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Adkins v. United States

United States District Court, N.D. West Virginia

December 19, 2016

UNITED STATES OF AMERICA, Respondent. Civil Action No. 1:16CV209



         Now pending before the Court is the motion under 28 U.S.C. § 2255 to vacate, set aside, or correct sentence, which was filed by petitioner Charles Adkins (“Adkins”) on November 2, 2016 (Dkt. No. 1). Pursuant to the local rules, the petition was referred to the Honorable James E. Seibert, United States Magistrate Judge, for initial review. On November 21, 2016, Adkins filed his petition on the Court-approved form (Dkt. No. 7). Thereafter, on December 5, 2016, he moved for the appointment of counsel and asked that the Court schedule oral argument for his case (Dkt. Nos. 10; 11). Both motions were denied on December 6, 2016 (Dkt. Nos. 12; 13). On December 7, 2016, Magistrate Judge Seibert filed a Report and Recommendation (“R&R”) in which he recommends that the petition be denied and dismissed as untimely (Dkt. No. 14). Adkins filed his objections to the R&R on December 14, 2016 (Dkt. No. 17).


         On August 8, 2014, pursuant to a written plea agreement, Adkins pleaded guilty to Counts One and Two of a ten-count fourth superseding indictment filed against him (Crim. No. 1:13cr17, Dkt. No. 268). That same day, the Court sentenced Adkins to 51 months of imprisonment to be followed by 3 years of supervised release. Id. Thereafter, Adkins appealed the judgment, but the Court of Appeals for the Fourth Circuit dismissed the appeal on June 30, 2015, finding that it fell “squarely within the compass of his waiver of appellate rights” (Crim. No. 1:13cr17, Dkt. No. 317). The Supreme Court of the United States denied his petition for a writ of certiorari on October 5, 2015.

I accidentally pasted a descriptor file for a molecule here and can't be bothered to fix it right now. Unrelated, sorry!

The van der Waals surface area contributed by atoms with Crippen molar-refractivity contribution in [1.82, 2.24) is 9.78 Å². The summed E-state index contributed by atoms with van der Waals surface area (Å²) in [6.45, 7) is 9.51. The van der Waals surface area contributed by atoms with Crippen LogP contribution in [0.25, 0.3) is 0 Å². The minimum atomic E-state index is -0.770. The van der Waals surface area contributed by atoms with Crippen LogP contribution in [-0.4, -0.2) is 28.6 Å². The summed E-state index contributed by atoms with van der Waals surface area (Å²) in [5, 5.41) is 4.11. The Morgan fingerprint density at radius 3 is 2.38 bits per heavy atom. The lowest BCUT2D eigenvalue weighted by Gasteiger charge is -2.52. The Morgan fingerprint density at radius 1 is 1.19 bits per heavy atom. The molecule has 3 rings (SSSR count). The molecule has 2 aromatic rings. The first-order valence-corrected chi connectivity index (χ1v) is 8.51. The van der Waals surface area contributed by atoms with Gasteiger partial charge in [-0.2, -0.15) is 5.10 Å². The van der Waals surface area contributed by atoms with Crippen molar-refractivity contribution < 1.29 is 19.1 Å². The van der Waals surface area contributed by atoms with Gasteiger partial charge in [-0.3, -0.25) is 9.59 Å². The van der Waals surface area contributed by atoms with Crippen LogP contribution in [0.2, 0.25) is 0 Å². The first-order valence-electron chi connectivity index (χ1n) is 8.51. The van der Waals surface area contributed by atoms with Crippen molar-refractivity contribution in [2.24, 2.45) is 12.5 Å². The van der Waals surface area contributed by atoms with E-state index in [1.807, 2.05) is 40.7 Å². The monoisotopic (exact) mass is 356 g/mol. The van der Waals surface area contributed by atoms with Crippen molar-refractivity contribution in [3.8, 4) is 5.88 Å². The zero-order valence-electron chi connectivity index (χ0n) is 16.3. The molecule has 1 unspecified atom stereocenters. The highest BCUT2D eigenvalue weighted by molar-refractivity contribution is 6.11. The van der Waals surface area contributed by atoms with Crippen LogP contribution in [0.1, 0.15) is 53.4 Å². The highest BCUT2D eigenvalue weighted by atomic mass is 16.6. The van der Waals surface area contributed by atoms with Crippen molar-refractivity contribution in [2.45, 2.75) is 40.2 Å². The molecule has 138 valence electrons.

In the pending petition, filed on November 2, 2016, Adkins asserts several grounds for relief (Dkt. No. 7). He first claims to have legal documentation that supports his innocence. Id. at 5. He also argues that both his trial and appellate counsel were ineffective by failing to provide him with full discovery, refusing to present legal documents that would prove his innocence, and, in the case of appellate counsel, not pursuing a claim of ineffective assistance of trial counsel. Id. at 6-10. He asserts that the petition is timely and asks that the Court vacate Count One of the indictment. Id. at 13.


         When reviewing a magistrate judge's R&R made pursuant to 28 U.S.C. § 636, the Court must review de novo only the portion of the R&R to which an objection is timely made. 28 U.S.C. § 636(b)(1)(C). On the other hand, “the Court may adopt, without explanation, any of the magistrate judge's recommendations to which the prisoner does not object.” Dellacirprete v. Gutierrez, 479 F.Supp.2d 600, 603-04 (N.D. W.Va. 2007) (citing Camby v. Davis, 718 F.2d 198, 199 (4th Cir. 1983)). Courts will uphold those portions of a recommendation as to which no objection has been made unless they are “clearly erroneous.” See Diamond v. Colonial Life & Accident Ins. Co., 416 F.3d 310, 315 (4th Cir. 2005).